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Retail

Special Editions to become standard in future - Hein

Thu 20 May 2010 7:00am GMT / 3:00am EDT / 12:00am PDT
Retail

Port Plexus COO explains how publishers and retailers can benefit from added value boxes

As the videogames industry trends increasingly towards the digital distribution of product, the future of the packaged goods sector could well lie with a strong strategy for Special Editions - which in time could become part of the standard release for a title.

That's the opinion of newly-installed Port Plexus COO, Marko Hein, who believes that publishers and retailers alike stand to benefit from adding variety and value for consumers when it comes to boxed games.

"I think the Special or Collector's Editions of today could become the standard editions of tomorrow, because you have to differentiate your physical product from the digital download or online game," he explained. "There's a certain need to provide more additional value to your goods, to stand out against digital distribution in the future.

"Saying this, the boxed product has a problem, which is that it doesn't necessarily provide additional value to what you get when you download a game. That means that if your company is in the boxed product business, you need to think how you can provide additional value that doesn't exist in the digital download.

"Otherwise, when you can download the product for 10 or 20, there's no need for the consumer to pay exactly the same price for the box," he added.

He went on to explain that the possibilities for Special Editions go beyond the classic Collector's Edition for a core audience - although particularly strong brands can benefit from high price points here - to take in a range of opportunities, including bringing entirely new players into game franchises.

"Imagine you have a game like The Sims, which has a certain heritage. Some people who might be new to the brand would never have experienced the game before," he explained. "Or the German game Anno, which is very complex, and might need a certain type of introduction to the game - so you could provide an Entry Edition, or Beginner's Edition, that explains the game in a completely different way by providing either the previous games in the series, or maybe a book or strategy guide that helps the player coming fresh into the brand.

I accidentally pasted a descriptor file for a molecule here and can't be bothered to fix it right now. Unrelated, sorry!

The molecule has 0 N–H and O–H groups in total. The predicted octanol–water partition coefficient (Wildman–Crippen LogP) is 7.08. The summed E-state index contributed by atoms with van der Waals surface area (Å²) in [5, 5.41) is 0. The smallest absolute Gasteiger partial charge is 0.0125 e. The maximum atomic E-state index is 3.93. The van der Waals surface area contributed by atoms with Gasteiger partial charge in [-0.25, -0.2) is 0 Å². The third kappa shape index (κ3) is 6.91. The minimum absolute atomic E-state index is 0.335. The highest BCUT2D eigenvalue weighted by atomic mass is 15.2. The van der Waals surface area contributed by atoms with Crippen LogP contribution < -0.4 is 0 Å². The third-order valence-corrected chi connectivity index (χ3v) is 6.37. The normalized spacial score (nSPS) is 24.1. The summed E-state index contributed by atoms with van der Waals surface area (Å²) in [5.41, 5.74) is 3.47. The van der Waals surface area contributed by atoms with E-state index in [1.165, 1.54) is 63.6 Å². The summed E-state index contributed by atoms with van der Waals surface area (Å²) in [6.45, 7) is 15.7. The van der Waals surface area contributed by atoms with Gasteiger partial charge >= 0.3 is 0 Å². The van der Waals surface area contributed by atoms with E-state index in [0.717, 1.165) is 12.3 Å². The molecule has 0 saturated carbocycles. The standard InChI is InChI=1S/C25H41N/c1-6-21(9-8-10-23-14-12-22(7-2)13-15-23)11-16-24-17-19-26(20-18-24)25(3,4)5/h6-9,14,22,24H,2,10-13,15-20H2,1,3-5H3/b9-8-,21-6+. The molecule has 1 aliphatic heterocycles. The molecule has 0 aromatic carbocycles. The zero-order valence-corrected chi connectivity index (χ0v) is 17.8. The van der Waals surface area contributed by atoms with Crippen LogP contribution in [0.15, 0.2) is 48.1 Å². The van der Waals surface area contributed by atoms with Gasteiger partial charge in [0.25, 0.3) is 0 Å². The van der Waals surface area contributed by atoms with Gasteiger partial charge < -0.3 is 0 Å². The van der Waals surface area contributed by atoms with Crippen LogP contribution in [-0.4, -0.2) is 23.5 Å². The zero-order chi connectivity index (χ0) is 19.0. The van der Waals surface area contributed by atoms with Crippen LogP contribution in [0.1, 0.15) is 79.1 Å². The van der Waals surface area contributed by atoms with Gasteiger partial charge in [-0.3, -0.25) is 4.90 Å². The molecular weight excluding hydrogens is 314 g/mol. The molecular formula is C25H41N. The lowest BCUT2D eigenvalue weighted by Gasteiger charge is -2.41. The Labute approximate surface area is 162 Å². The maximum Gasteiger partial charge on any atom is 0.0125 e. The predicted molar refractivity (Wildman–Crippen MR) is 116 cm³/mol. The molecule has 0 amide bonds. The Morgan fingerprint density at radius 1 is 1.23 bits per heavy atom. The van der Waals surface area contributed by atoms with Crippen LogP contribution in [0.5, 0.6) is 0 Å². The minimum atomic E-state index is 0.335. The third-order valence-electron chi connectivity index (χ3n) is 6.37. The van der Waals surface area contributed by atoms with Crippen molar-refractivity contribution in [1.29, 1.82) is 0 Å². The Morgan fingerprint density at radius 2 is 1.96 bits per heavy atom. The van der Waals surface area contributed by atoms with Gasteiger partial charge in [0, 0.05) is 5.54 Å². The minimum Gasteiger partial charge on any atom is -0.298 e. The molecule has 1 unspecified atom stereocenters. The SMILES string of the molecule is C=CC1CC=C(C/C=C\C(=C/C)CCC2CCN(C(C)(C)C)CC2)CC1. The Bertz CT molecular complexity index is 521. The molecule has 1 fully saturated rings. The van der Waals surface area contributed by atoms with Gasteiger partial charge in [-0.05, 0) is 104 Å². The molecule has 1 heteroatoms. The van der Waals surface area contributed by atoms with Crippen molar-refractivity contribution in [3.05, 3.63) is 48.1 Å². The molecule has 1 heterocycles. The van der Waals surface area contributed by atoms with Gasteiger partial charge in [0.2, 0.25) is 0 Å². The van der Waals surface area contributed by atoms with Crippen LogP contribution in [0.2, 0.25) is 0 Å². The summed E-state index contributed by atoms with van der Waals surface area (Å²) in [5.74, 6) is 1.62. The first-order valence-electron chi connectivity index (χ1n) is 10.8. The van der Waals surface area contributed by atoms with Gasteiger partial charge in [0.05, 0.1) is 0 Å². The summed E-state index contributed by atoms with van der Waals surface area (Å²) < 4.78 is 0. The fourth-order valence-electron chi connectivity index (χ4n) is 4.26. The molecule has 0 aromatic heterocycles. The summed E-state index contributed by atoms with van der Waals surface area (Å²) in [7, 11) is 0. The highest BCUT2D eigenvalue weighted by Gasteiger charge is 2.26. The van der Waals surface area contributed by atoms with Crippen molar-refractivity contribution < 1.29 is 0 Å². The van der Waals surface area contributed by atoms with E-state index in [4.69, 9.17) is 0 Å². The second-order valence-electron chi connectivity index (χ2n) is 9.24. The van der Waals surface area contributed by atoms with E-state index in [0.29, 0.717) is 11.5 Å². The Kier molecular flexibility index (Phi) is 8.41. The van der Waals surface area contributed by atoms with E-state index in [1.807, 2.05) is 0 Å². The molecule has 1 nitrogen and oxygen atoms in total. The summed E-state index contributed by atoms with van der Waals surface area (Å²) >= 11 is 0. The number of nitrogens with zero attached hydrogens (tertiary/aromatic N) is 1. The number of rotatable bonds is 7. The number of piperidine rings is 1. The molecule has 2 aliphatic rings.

"Therefore, people who might have felt before that a game was too complex, or that it was too far into a series, if they see a boxed set that gives them the heritage, or the help to get into the game - that might be a trigger to getting new players on board who have previously shied away from the franchise."

Hein added that there was strong interest from retailers in his company's plans, as the pace of digital downloads increases, but that the music and film industries were also opportunities for Special Edition strategies.

"When you look at the film or music businesses, they have the same type of needs, because digital distribution produces exactly the same issues for them - sometimes more important," he said. "So we'd like to provide the same type of strategic design and production service for other entertainment sectors."

The full interview with Marko Hein, formerly a senior executive with other companies including Nintendo, THQ and Bigpoint, is available now.

2 Comments

Christopher Bowen
Owner, Gaming Bus

118 0 0.0
Interesting idea, but considering the fact that downloading downloadable games takes away rights from consumers - such as the right of portability, the right of a physical copy of the game, and therefore, the lack of right to trade or sell it - I think this guy has it backwards.

Posted:3 years ago

#1
I generally agree that with the growing importance of the digital distribution the standard box will loose more and more of its appeal. Yes, we old school gamers are very fond of the physical realm. But looking at the iPod generation that is used to buy online only I just don't see any need for a simple box with a DVD sleeve and no added value. Portability is much better than DVD since I can install a digital copy on any device. Lifetime storage, online save games, automatic patches are so much more comfortable. Even the trading issues is addressed already. Last week the first online shop openend where you can trade-in your digital games. I believe it's must a matter of time before other (online) players will adapt some of this ideas. With Steam's monopoly in the digital distribution this is a strong factor for differentiation and another blow for the retail package. However, having a nice collectors edition with some real physical value might be one way to keep fans buying physical.

Posted:3 years ago

#2

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